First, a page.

# Multilayer model formulation and analysis of radar backscattering from sea ice.

1. INTRODUCTIONAntarctica is the fifth largest continent in the world and plays an important role in the global climate change. In Antarctica, the extent of sea ice is about 19 million square kilometers in winter. This vast amount of sea ice cover has a critical role in balancing the world energy distribution. Constant monitoring of sea ice is needed to study the effect of global warming to the continent and other parts of the world. Monitoring the sea ice is not easy, especially when the sea ice coverage area is large. In addition, the extremeness of the climate in Antarctica is not a welcoming place for mankind.

Remote sensing technology is a good tool to use in monitoring the large sea ice area and also for data collection. Over the past 30 years, polar-orbiting satellites have revolutionized our ability to monitor the vast and data-sparse terrains. Both active and passive remote sensing satellites are used extensively for observing sea ice terrains and obtaining sea ice information such as sea ice cover extent, sea ice age, sea ice thickness and surface roughness [1]. However, the data collected through the use of satellites or radars will be meaningless without the proper understanding of the interaction and scattering mechanisms between the electromagnetic waves and the snow and sea ice.

Many forward models based on the Radiative Transfer theory had been developed to achieve this [2-6]. It is important to develop such forward models to understand various scattering mechanisms in the medium and how microwave interacts with different configuration of the medium for better interpretation of satellite images. In addition, they are also crucial towards the development of inverse models for the purpose of parameter retrieval using microwave remote sensing [7]. The traditional Radiative Transfer theory is based on the energy transport equation which was developed to treat propagation and scattering problems in the atmosphere. There are also models for sea ice that utilize the distorted Born approximation [8-12]. The advantage of this method is that it takes into account the dissipation and scattering losses and also the modification of the wave speed due to the embedded scatterers; therefore, multiple scattering has been considered to some extent.

Yet, most of these models were designed to cater for a single medium only. The terrain in the Antarctic can be more complex, for example the presence of snow cover on top of the sea ice. Therefore, a model that caters for multiple layers may be able to more accurately represent the sea ice terrain [13-15]. Besides this, the sea ice had previously been treated as a sparse medium in the models developed. The scattering from the scatterers within the medium is assumed to be independent. This assumption is not accurate since sea ice is an electrically dense medium, where the spacing between the scatterers is comparable to the wavelength [16, 17].

In this paper, a multilayer model for sea ice terrain developed based on the Radiative Transfer equation is presented. The Radiative Transfer equation is solved iteratively to include up to second order solutions so that the contributions of the major scattering mechanisms are obtained. Next, a Dense Medium Phase and Amplitude Correction Theory (DM-PACT) is included in the phase matrix of the Radiative Transfer equation to take into account the close spacing effect among the scatterers [17]. Then, the backscattering from the surfaces (air-snow interface, snow-sea ice interface and sea ice-ocean interface) is modelled using the Integral Equation Method (IEM) [18].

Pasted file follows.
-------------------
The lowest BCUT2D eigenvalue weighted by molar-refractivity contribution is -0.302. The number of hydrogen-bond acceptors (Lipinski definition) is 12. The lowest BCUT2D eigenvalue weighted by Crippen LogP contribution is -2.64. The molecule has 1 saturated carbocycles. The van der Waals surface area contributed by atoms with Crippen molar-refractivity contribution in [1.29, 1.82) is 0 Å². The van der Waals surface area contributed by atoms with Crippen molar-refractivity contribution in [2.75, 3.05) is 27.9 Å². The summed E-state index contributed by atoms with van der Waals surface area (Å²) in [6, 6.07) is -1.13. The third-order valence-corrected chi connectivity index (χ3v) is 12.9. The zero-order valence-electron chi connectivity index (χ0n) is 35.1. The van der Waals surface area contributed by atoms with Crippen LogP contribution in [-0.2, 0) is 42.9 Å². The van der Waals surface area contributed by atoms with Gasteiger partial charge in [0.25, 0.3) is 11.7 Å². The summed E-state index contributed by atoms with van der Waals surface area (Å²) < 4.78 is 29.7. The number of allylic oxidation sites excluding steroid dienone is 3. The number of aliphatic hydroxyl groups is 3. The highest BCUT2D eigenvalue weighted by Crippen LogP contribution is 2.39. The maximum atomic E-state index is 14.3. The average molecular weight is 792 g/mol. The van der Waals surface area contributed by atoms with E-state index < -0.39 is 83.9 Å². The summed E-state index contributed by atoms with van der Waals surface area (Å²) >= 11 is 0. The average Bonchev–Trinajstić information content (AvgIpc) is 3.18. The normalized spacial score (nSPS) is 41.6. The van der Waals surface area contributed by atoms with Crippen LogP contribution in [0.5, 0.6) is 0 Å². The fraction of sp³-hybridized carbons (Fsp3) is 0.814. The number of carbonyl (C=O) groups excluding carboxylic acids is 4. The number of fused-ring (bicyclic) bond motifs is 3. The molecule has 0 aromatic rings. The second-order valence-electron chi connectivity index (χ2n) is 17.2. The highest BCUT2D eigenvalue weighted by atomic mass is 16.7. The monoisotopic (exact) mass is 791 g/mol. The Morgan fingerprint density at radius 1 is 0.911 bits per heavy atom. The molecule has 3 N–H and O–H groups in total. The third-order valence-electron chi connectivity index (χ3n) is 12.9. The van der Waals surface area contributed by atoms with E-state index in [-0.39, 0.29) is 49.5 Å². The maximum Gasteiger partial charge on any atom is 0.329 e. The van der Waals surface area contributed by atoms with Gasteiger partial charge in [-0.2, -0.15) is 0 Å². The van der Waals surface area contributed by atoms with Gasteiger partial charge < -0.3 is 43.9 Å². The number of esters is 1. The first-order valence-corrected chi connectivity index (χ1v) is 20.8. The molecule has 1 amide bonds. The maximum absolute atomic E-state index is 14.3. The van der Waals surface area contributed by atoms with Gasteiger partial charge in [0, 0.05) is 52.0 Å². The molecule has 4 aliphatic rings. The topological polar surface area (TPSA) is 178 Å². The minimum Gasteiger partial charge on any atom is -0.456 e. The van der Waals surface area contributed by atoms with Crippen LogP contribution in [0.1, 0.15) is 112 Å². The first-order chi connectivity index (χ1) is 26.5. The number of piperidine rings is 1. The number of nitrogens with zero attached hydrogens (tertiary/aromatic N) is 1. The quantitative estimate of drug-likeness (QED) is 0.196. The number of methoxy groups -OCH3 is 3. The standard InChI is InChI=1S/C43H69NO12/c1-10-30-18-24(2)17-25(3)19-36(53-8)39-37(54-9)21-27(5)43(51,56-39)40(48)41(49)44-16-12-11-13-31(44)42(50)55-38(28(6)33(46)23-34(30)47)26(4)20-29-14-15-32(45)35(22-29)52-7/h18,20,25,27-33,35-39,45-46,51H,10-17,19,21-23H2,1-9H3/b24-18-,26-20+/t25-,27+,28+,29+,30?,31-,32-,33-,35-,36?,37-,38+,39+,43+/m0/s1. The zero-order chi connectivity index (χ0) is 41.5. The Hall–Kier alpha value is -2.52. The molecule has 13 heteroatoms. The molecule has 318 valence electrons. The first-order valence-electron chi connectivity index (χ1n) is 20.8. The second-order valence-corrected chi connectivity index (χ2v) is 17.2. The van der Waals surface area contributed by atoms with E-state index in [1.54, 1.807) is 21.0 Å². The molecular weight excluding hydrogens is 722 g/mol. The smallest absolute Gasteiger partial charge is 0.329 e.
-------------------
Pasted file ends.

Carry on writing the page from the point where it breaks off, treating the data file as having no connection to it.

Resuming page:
The effects of parameter changes such as frequency, incident angle, thickness of the layer and surface roughness of the sea ice are briefly analyzed using the developed model. In addition, a comparison between the results from the developed model and the CEAREX measurement and Matrix Doubling method is also presented.

2. MODEL CONFIGURATION & FORMULATION

2.1. Model Configuration

Figure 1 shows the cross section of sea ice terrain found in the polar region. Usually, there are 3 layers involved--the snow covering the sea ice, the sea ice itself and the ocean. The snow layer is modelled as a layer with ice particles (scatterers) embedded inside air (host medium). Meanwhile, the sea ice is modelled as a layer with bubbles or brine inclusions (scatterers) embedded inside ice (host medium).

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The sea ice can be divided into two types, first year sea ice and multiyear sea ice. For first year sea ice, it is found from studies that the majority of the scatterers are brine. On the other hand, multiyear sea ice scatterers are a combination of bubbles and brine inclusions.

2.2. Model Formulation

In the Radiative Transfer equation, the propagation and scattering of microwaves with a specific intensity in a medium can be written in the form of (1), where [bar.I], [[??].sub.e], and [??] are the Stokes vector, extinction matrix and phase matrix of the medium, respectively [19]. Meanwhile d[OMEGA] and z are the solid angle and vertical direction respectively. The scattering and absorption losses of the Stokes vector along the propagation direction are taken into account by the extinction matrix. The equation is solved iteratively by including boundary conditions. The solution consists of coherent and incoherent components including surface scattering, volume scattering and surface-volume scattering for different polarizations. The detailed solution can be found in [14,18].

[MATHEMATICAL EXPRESSION NOT REPRODUCIBLE IN ASCII] (1)

The phase matrix used in (1) has the expression as shown in (2). [<[[absolute value of [phi]].sup.2]>.sub.n] is the dense medium phase correction factor and [??] is the Stokes' matrix for Mie scatterers with close spacing amplitude correction [20]. The dense medium phase correction factor takes into account the coherent effect of the scattering of the closely spaced scatterers. The air-snow interface, snow-sea ice interface and sea ice-ocean interface are modelled using the Integral Equation Method (IEM) [21].